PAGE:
His father eventually took the family to London, where he still lives. There, Sachania met his wife. He'd been helping a youth team of cricketers -- chaperoning the club, taking them to weekend matches, and honoring the British version of courtesy.
"In England, you have to have tea time, a break. We had arranged on alternate weeks to make arrangements for tea: sandwiches, tidbits, along with hot tea. During our half-hour break, we would have tea time. One day, one of the ladies made an arrangement for a replacement server. That's how I met my wife, Jayshree. She was that replacement. Ever since then, we have been together -- almost 35 years."
His work for General Motors took him all over Europe, and occasionally to home offices in Michigan. His wife had come from another African nation, Kenya. Her family eventually moved to South Carolina, where he and his wife settled after he took early retirement from GM.
"When I arrived here, I saw they had a grocery store," he says. "When I wasn't working at my job, I helped out in the grocery store."
He put his settlement from GM into a series of hospitality ventures. A successful partnership in a Columbia, S.C., Econo Lodge ended with the sale of the motel. Sachania decided he would go into the grocery business like his father-in-law.
"My brother-in-law, in the grocery business, became aware of this particular store through a sales rep, and passed that information to me," he says. "I dug my computer out, and started looking to see where it was. There wasn't anything about Robbins, just Pinehurst. We got an Internet map to Robbins, and looked at it one time. The second time, we made the purchase. It was a huge investment for us."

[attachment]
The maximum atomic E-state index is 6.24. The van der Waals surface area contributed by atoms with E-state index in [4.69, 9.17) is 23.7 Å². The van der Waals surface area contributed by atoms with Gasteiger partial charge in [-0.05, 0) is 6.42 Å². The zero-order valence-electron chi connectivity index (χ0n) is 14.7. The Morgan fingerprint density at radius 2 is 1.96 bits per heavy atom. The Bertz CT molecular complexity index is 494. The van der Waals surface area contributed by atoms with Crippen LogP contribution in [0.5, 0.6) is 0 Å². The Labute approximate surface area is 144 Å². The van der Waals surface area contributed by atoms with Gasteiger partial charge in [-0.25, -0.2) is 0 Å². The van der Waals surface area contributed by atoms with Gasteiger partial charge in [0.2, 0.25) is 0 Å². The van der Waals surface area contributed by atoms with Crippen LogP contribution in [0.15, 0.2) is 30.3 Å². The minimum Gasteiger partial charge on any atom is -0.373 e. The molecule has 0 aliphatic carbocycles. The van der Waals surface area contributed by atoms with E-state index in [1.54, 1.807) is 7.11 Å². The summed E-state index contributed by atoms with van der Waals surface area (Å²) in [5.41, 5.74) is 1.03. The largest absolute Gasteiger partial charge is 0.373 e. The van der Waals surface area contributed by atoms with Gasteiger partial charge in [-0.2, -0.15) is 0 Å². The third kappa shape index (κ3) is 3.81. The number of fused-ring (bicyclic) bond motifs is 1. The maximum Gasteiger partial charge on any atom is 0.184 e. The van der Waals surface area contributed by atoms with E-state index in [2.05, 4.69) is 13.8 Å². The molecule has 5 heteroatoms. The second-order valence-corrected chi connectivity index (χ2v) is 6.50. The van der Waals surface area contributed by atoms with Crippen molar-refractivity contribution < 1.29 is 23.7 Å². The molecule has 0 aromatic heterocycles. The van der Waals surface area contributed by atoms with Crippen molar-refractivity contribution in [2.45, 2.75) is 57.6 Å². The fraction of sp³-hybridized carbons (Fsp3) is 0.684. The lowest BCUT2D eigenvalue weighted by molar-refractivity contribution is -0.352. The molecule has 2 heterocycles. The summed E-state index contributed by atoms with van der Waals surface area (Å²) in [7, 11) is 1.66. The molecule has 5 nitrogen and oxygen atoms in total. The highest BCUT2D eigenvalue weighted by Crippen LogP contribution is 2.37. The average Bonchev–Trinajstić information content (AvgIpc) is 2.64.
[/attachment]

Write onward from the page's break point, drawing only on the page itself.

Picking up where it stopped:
Sachania and his wife started going to early community-wide STEP meetings at the suggestion of former mayor Mickey Brown. Theron Bell had been asked to head up those early efforts.
"The first meeting I could see, much to my surprise, so many things going on that I was very happy about: taking charge, doing something for the town," he says. "That was my first experience. I could see at that meeting that things that could have an effect could be some of the most simple things."
Sachania started looking around to see how he and his family could take part. He thought about seeing his customers waiting for a ride because their ride had just left them at the store.
"What would these people do? -- They can't just stand there with their groceries," he says. "I thought, why don't I make a bench? Then they could sit, and employees could sit on their breaks, have a smoke outside."
That thought led to another.
"What does the elder community do?" Sachania wondered. "I would see them taking their exercise walk, and thought they might enjoy sitting down. Just sit down somewhere and enjoy watching. Why not have a place where people can sit down, enjoy maybe a cup of coffee or just enjoy being outside in the fresh air? Eventually Theron Bell, working with STEP and the people she got together, we all came up with the idea of benches for town. I kind of opened my mouth and said, 'Don't worry about the benches, just get the lumber.'"
Some of the money from the first STEP grant paid for the wood. Sachania did the rest, designing benches and planters, and building them behind the grocery store, or inside on rainy days.
"Back of the market, we allocated space when we didn't have deliveries," he says. "We juggled it around when we couldn't work outside. Inside, we made the benches. Robbins had some old half-barrel planters. 'We could make some planters, too.' I thought. I asked what kind of dimensions they wanted, and said I would make them and try to make them more appealing. Growing up in London, they had places where we would play cricket, but also benches alongside. Here in Robbins, we cannot put flowers where they won't grow, on concrete. But you could have appealing planters. It opens up people's minds, that you are looking at more than walls. You are talking with other people."
The benches and planters brought a big change to the old L of a town. RobbinsAlive! wants nine more, and people around Robbins are starting to realize Sachania is a little more than the corner grocer. He's home folks, now.
"We are trying to make Robbins our town," he says. "As we prosper along with Robbins, it will make us very, very happy to be part of Robbins and its growth."
Contact John Chappell at 783-5841 or by e-mail at firstname.lastname@example.org.